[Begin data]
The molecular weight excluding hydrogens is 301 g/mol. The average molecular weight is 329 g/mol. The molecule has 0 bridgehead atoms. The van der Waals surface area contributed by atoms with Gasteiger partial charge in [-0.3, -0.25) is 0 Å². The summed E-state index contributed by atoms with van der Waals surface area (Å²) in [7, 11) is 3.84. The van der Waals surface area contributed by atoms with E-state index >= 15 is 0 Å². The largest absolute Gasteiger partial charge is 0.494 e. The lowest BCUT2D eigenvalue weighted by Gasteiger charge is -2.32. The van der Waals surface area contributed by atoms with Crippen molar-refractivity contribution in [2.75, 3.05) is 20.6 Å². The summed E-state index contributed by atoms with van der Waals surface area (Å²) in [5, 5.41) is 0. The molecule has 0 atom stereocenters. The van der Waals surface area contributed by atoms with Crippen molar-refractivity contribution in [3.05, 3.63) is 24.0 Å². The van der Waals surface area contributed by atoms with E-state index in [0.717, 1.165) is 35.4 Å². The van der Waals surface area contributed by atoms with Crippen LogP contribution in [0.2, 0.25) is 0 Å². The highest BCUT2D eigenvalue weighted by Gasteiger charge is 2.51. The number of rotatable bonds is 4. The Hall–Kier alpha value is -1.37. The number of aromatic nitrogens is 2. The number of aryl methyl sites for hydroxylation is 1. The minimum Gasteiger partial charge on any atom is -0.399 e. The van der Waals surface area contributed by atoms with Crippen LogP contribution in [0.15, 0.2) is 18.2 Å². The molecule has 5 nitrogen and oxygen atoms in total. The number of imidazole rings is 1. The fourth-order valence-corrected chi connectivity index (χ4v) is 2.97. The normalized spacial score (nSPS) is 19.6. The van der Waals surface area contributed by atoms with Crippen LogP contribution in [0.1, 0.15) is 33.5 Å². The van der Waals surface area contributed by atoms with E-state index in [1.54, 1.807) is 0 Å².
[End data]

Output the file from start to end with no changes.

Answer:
The molecular weight excluding hydrogens is 301 g/mol. The average molecular weight is 329 g/mol. The molecule has 0 bridgehead atoms. The van der Waals surface area contributed by atoms with Gasteiger partial charge in [-0.3, -0.25) is 0 Å². The summed E-state index contributed by atoms with van der Waals surface area (Å²) in [7, 11) is 3.84. The van der Waals surface area contributed by atoms with E-state index >= 15 is 0 Å². The largest absolute Gasteiger partial charge is 0.494 e. The lowest BCUT2D eigenvalue weighted by Gasteiger charge is -2.32. The van der Waals surface area contributed by atoms with Crippen molar-refractivity contribution in [2.75, 3.05) is 20.6 Å². The summed E-state index contributed by atoms with van der Waals surface area (Å²) in [5, 5.41) is 0. The molecule has 0 atom stereocenters. The van der Waals surface area contributed by atoms with Crippen molar-refractivity contribution in [3.05, 3.63) is 24.0 Å². The van der Waals surface area contributed by atoms with E-state index in [0.717, 1.165) is 35.4 Å². The van der Waals surface area contributed by atoms with Crippen LogP contribution in [0.2, 0.25) is 0 Å². The highest BCUT2D eigenvalue weighted by Gasteiger charge is 2.51. The number of rotatable bonds is 4. The Hall–Kier alpha value is -1.37. The number of aromatic nitrogens is 2. The number of aryl methyl sites for hydroxylation is 1. The minimum Gasteiger partial charge on any atom is -0.399 e. The van der Waals surface area contributed by atoms with Crippen LogP contribution in [0.15, 0.2) is 18.2 Å². The molecule has 5 nitrogen and oxygen atoms in total. The number of imidazole rings is 1. The fourth-order valence-corrected chi connectivity index (χ4v) is 2.97. The normalized spacial score (nSPS) is 19.6. The van der Waals surface area contributed by atoms with Crippen LogP contribution in [0.1, 0.15) is 33.5 Å². The van der Waals surface area contributed by atoms with E-state index in [1.54, 1.807) is 0 Å².